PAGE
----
The Burmese are about as inquisitive they can be. Expect them to explore your home from room to room and know all of its corners and crannies. They are playful and remains so until they grow old. Tease their bright mind with many interactive toys, and teach them tricks that will let them show off for an audience.
A Burmese is an excellent choice for those who don't object to complete loss of privacy. This cat breed will need to be involved in everything that you do. They will sleep on the bed and may even snuggle under the sheets with you. When you are resting and sitting down, they will be in your lap or right beside you, waiting keenly to be petted.
A female Burmese, on the other hand, is the sole description of queenliness. They like attention and to be in charge. Males Burmese are more peaceful, satisfied to fill a lap. Whichever you select, you may soon find yourself longing for another.
Burmese kittens can be pretty strong-willed. They are playful and courageous, attempting activities beyond their means and landing on their tough little rear ends. A Burmese kitten will stay playful well into adulthood. As they mature, their exceptional intelligence will expose itself as their personalities reveal. They will soon grow into poised and delightful little feline who will rule your house and your heart.
These affectionate cats are very social, loving and get intensely devoted to their human companion. When a Burmese is properly socialized and trained during their kittenhood, they will grow up to be a well-mannered and well-rounded cat.
Challenge their bright minds and keep them attentive by teaching them commands, games and tricks. Give them many puzzle toys and reward them with treats or kibbles when they learn how to manipulate them. Burmese are brilliant and adore the love and attention that comes with being clicker-trained and taught tricks.
Burmese' satin-like coats need little maintenance. Grooming them weekly with a rubber brush to eliminate loose hairs will polish their coat to a high gloss. The oils from your hand when you pet or stroke the coat help keep its balance. Also, a quick wipe over with a chamois will give that nice sheen to it. A bath is hardly needed unless they are muddy or dirty.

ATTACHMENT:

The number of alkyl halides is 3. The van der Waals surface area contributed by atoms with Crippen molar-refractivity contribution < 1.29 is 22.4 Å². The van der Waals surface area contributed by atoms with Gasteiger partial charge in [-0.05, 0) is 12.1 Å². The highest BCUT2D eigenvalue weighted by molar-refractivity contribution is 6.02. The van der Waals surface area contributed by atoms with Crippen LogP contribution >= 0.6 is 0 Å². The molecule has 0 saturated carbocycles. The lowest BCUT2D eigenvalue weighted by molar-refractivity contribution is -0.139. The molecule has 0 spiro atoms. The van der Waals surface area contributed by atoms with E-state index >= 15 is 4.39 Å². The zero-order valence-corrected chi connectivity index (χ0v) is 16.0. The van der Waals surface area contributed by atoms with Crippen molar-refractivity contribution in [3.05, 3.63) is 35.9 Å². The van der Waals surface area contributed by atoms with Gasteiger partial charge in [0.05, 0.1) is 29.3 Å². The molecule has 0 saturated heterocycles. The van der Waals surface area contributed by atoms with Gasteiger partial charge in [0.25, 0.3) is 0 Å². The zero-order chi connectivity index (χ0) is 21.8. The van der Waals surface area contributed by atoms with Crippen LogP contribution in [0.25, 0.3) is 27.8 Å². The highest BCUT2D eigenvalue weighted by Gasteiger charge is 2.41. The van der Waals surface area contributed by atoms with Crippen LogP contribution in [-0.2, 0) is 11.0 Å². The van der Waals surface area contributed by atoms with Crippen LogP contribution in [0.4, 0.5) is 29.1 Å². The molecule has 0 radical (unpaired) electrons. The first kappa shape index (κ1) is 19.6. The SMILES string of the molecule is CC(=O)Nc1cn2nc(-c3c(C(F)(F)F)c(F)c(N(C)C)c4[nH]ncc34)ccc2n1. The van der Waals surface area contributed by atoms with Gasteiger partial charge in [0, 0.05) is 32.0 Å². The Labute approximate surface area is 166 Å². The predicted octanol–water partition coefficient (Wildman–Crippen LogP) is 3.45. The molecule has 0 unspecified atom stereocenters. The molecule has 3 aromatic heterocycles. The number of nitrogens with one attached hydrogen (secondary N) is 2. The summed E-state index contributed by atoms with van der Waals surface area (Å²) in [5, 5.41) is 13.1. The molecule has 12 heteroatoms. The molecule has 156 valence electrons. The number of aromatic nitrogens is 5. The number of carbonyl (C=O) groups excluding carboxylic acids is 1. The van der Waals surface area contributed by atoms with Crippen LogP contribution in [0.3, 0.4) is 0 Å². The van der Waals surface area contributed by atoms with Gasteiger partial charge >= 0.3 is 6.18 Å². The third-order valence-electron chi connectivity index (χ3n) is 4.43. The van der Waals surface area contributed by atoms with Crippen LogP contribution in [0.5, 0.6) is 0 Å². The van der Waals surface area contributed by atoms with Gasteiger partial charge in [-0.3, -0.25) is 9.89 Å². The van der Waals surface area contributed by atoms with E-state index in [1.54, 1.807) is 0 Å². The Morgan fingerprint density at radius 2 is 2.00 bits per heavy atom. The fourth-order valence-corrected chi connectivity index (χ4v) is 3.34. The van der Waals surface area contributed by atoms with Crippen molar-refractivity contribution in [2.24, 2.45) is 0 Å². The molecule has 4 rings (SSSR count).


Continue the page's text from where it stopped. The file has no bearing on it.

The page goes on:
Cats must get used to combs and brushes from an early age to avoid matted fur. There is a wide variety of combs and brushes available on the market, depending on what works for you and your cat. You can start with a very soft brush that does not pull at fine kitten fur or damage their skin. Each time you have finished brushing, give a small treat. If regular coat care does not cause any issues or problems for you or your cat, you can try more effective combs and brushes when they reach adult age.
Daily dental hygiene is still best, but weekly brushing is considered okay. Brush their teeth to prevent periodontal disease. Trim their nails twice a month or when needed. For their eyes, wipe their corners with a soft, damp cloth to eliminate any eye discharge. Make sure to use a separate part of the damp cloth for each eye to avoid the risk of spreading any eye infection.
Check the ears weekly. If their ears look dirty, wipe them out with a cotton ball or soft damp cloth moistened with a vet-approved ear cleaner. If the ear has a foul odour, it is best to contact your vet for treatment.
Their litter boxes should always be clean as they are precise about bathroom hygiene. If it is left unclean, they tend to use other places in the house.
Burmese are generally a healthy cat breed. Their life expectancy is between nine to seventeen years with proper care, exercise and a high-quality diet. However, there are health conditions that a Burmese cats are prone to, such as:
- Hypokalemic Polymyopathy – is a health condition where low potassium levels in the blood cause muscle weakness. Signs may include a stiff gait, reluctance to walk, general weakness, and head tremors.
- Orofacial pain syndrome – is characterized as exaggerated licking and chewing motions and pawing at their mouth.
- Diabetes mellitus – is an endocrine condition caused by a defect in their insulin secretion or insulin action that leads to high sugar levels in their blood.
- Lipemia of the aqueous humor – it is a transient milky appearance of their eye during kittenhood.
- Corneal dermoid - is the presence of skin and hair on the surface of their eye cornea, which can be corrected surgically.
- Elbow osteoarthritis is an early onset of arthritis in their elbow, limiting the cat's mobility.
- Dilated cardiomyopathy – is a health condition where the heart is enlarged.
The friendly and easygoing Burmese enjoys playing. That's why they are an excellent choice for families with children. However, always supervise younger kids to avoid accidents and won't hurt the cat by pulling their fur or twisting their tail.
Burmese are delighted and contented to live with other cats and cat-friendly dogs. But as always, it is best to introduce pets gradually and in controlled environments to ensure that they learn to get along well together.